Private equity firms usually stick with more established companies that either need access to capital or which are suffering due issues with management.

What is Investment Banking?

Investment banking has to do with managing money from large companies. Investment banks do this by helping companies with mergers and acquisitions, manage capital, and or underwrite debt. Invest banks can also help companies do things like issue stock.

In short, investment banks operate as a way for large entities—whether they be corporate or governmental—to make big financial decisions.

These can include going public, making changes to management or the structure of the company, issuing new classes of stock, and the like.

Investment banks are also typically involved in helping companies with mergers and acquisitions.

For their part, investment bankers earn their commissions in a number of ways including via helping the companies they represent sell shares in public and or private capital markets.

How are Investment Banks Organized?

Investment banks offer four primary services. These are mergers and acquisitions, equity capital markets, leveraged finance, and restructuring.

investment banks organization
  • Mergers and Acquisitions, M&A: Investment banks oversee, manage, or advise executives on the merger or acquisition of companies.
  • Equity Capital Markets, ECM: This type of investment bank specializes in advising and managing companies as they go public and do things like issue stock, have an IPO, etc.
  • Leveraged Finance, LevFin: Some investment banks will issue high-yield debt which companies can use as capital for new projects or other activities.
  • Restructuring: Companies will hire investment banks to help them restructure and reorganize.

What is the Difference Between Private Equity and Investment Banking?

  • Private equity vs. investment banking, which is better?
  • Should I chose private equity or investment banking?

These are age old financial questions that are dependent on the individual circumstances of the investor.

The first thing to understand, though, is that both investment banks and private equity firms have their sights set on the same goal: maximizing profits for investors.

But they do so from different directions.

While private equity raises money among high-net-worth individuals and uses the money to buy businesses, investment banks find money for the businesses by raising it in capital markets.

  • Private Equity: In private equity, you are like a real estate investor. You buy properties, make improvements and then flip them for a profit. The key is that private equity firms do this with very large “properties.”
  • Investment Banking: Investment banks are like realtors (i.e. real estate agents) who represent the properties (i.e. the businesses). They make their commissions by helping businesses buy and sell and raise capital.

Because private equity is on the buy side, associates will purchase shares in a company on behalf of investors who have already put up the money.

And they will often buy either all or, at least, a controlling interest in the companies they invest. This is why private equity due diligence is so important.

Private equity associates have to do a tremendous amount of research during PE due diligence to ensure they invest in the right companies at the right time.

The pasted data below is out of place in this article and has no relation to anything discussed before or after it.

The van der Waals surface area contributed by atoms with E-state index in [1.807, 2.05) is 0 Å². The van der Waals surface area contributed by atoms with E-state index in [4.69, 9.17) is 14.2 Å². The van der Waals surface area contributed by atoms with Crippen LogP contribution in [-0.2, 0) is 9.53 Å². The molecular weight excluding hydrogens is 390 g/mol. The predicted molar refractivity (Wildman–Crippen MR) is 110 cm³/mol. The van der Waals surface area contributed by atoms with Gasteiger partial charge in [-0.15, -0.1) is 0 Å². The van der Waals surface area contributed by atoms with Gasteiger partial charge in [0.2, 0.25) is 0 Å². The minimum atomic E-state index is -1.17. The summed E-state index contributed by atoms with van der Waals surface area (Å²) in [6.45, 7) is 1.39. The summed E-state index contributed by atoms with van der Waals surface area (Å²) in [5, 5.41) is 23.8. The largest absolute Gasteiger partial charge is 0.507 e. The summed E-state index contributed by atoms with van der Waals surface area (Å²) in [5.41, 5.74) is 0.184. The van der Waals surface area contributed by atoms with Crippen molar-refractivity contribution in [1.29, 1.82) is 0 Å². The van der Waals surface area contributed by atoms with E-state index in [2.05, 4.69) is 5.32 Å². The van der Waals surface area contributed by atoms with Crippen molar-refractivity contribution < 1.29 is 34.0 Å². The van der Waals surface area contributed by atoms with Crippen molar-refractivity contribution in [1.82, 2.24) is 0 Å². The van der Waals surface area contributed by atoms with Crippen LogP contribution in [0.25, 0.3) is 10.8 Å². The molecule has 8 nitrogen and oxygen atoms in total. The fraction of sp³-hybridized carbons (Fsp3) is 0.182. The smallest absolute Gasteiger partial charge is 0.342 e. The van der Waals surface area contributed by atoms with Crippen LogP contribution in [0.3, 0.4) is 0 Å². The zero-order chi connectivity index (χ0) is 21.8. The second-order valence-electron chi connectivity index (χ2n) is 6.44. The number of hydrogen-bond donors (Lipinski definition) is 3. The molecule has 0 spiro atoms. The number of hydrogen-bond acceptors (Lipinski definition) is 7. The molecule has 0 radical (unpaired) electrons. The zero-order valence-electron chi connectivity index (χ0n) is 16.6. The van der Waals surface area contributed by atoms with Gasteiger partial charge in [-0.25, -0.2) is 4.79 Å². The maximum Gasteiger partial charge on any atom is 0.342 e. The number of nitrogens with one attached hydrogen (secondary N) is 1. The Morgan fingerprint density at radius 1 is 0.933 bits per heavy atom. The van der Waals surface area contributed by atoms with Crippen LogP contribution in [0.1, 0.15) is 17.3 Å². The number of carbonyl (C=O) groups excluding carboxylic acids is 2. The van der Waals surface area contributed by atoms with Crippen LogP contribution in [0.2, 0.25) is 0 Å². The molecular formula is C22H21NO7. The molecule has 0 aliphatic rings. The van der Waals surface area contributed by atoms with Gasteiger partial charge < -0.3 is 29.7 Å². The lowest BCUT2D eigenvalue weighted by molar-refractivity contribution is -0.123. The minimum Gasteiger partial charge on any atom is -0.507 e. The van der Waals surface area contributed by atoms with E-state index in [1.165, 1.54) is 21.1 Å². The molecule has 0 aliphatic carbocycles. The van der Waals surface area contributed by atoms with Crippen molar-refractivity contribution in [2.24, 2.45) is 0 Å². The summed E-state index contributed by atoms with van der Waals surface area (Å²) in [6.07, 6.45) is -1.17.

Private equity due diligence questions cover just about everything and, ideally, they are very incisive.

Another notable difference is that private equity investment periods are longer than those associated with investment banks. If you invest in a private equity fund it may, therefore, take longer to see a return on your investment.

Investment banks, on the other hand, are on the sell side of the transaction. For investment bankers, their typical clients are corporations and or private companies.

When it comes to investment management vs private equity, companies looking for a more hands on type of investor will usually go with private equity.

Both private equity and investment banking involve complex workflows and processes, whether sell or buy side. Teams utilize private equity software and an investment banking data room to manage deals.

Careers in Investment Banking vs. Private Equity

When it comes to investment banking career versus private equity career, there is an even greater difference between the two.

In movies and on TV, the typical Wall Street person who works crazy hours and gets stressed out over the DOW Jones is an investment banker.

Private equity associates are usually older individuals who started out and were successful in investment banking in their earlier years.

While there is sometimes quicker money to be made in investment banking, usually associates in private equity have higher salaries and make more in the long term.

Investment bankers do a number of things, but they spend most of their time one, pitching deals two, executing those deals and three, doing administrative work like research, managing the investment banking data room like DealRoom, sending emails, networking potential leads, and the like.

Private equity associates do things like meet and screen potential investors, analyze companies and find new investment opportunities, help manage and organize portfolio companies using private equity software, help raise capital and, once all that is done, they help execute exit strategies.

Namely, selling the companies they bought out for a profit.